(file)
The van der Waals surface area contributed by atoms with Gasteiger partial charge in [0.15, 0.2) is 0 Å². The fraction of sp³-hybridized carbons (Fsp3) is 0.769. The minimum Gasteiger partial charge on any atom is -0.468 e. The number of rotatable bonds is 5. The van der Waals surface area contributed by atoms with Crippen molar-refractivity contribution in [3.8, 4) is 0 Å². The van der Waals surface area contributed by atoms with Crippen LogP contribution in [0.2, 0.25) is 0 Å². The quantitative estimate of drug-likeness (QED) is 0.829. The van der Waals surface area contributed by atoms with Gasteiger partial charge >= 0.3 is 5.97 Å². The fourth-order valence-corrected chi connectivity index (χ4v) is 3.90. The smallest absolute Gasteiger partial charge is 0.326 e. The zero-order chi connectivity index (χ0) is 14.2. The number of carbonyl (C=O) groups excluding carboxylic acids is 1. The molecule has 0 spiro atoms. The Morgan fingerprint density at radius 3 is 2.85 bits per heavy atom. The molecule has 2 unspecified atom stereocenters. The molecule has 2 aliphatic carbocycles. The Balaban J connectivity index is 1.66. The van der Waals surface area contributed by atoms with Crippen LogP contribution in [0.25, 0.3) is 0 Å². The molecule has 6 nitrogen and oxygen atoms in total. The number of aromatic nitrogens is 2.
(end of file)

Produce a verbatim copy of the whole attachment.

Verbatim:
The van der Waals surface area contributed by atoms with Gasteiger partial charge in [0.15, 0.2) is 0 Å². The fraction of sp³-hybridized carbons (Fsp3) is 0.769. The minimum Gasteiger partial charge on any atom is -0.468 e. The number of rotatable bonds is 5. The van der Waals surface area contributed by atoms with Crippen molar-refractivity contribution in [3.8, 4) is 0 Å². The van der Waals surface area contributed by atoms with Crippen LogP contribution in [0.2, 0.25) is 0 Å². The quantitative estimate of drug-likeness (QED) is 0.829. The van der Waals surface area contributed by atoms with Gasteiger partial charge >= 0.3 is 5.97 Å². The fourth-order valence-corrected chi connectivity index (χ4v) is 3.90. The smallest absolute Gasteiger partial charge is 0.326 e. The zero-order chi connectivity index (χ0) is 14.2. The number of carbonyl (C=O) groups excluding carboxylic acids is 1. The molecule has 0 spiro atoms. The Morgan fingerprint density at radius 3 is 2.85 bits per heavy atom. The molecule has 2 unspecified atom stereocenters. The molecule has 2 aliphatic carbocycles. The Balaban J connectivity index is 1.66. The van der Waals surface area contributed by atoms with Crippen LogP contribution in [0.25, 0.3) is 0 Å². The molecule has 6 nitrogen and oxygen atoms in total. The number of aromatic nitrogens is 2.